A gentle giant of a prehistoric fish, the sturgeon can exist quietly along a lake bottom for over a decade. Harvested each February from the depths of Lake Winnebago in Northeast Wisconsin, sturgeons are pulled up from rectangular holes cut in the thick ice using giant pitchfork-like spears—a Native American technique passed on through the decades.
Sturgeon spearing is an activity that requires patience, perseverance, and happenstance. From selecting the best place for your ice shanty to finding a lucky decoy, some people have waited decades to even see a sturgeon. Others hook their fish within the first few minutes of opening day.
Those that hunt for the sturgeon caviar consider it a delicacy; most people agree the meat tastes best smoked, boiled, or deep fried. Regulated by the Wisconsin DNR and protected by the non-profit organization Sturgeon for Tomorrow, only one fish is allowed per person per season.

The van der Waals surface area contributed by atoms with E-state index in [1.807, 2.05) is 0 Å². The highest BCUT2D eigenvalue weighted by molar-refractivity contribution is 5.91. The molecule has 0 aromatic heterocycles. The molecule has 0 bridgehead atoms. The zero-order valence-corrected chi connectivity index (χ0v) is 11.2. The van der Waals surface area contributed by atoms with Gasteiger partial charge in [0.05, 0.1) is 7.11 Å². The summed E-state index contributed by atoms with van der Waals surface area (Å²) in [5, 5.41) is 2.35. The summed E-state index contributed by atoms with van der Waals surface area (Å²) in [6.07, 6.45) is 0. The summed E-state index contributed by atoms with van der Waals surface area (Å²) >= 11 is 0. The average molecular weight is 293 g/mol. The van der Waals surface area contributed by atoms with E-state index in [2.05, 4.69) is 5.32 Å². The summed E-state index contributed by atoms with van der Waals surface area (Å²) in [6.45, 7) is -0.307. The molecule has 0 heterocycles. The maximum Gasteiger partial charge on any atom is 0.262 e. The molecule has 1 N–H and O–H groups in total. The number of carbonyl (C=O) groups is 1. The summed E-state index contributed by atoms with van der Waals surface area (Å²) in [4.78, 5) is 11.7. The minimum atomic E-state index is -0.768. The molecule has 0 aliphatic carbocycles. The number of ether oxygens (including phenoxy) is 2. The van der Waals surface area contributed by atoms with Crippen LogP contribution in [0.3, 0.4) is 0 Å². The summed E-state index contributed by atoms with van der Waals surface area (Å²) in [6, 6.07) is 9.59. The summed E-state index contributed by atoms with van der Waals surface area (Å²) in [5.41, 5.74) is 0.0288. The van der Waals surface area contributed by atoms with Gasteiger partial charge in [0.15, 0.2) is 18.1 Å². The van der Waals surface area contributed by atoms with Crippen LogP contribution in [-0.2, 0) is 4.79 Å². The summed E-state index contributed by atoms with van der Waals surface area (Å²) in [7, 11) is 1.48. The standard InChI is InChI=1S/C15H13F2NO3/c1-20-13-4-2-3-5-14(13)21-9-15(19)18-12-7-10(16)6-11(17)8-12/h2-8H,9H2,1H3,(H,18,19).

Participating in the opening weekend of the 2014 sturgeon-spearing season, correspondent Julie Henning takes us to a frozen Fond du Lac, Wisconsin (www.fdl.com) —a community that embraces and celebrates the many traditions tied to sturgeon spearing on Lake Winnebago.
Shanda Hubertus is part of the “cutting in” crew with Wendt’s On the Lake, getting the shanties primed and ready for opening day. On opening morning, Chad Theis and Nicole Skauge missed a sturgeon the size of a Buick. Mary Lou Schneider and Mary Lou Schneider have been sturgeon fishing for the better part of the last decade, and dispel the mystery behind why a woman typically hooks a sturgeon before her husband.
Listen to Julie’s Podcast on NPR.ORG Podcast, “Journeys of Discovery with Tom Wilmer: Check out this episode!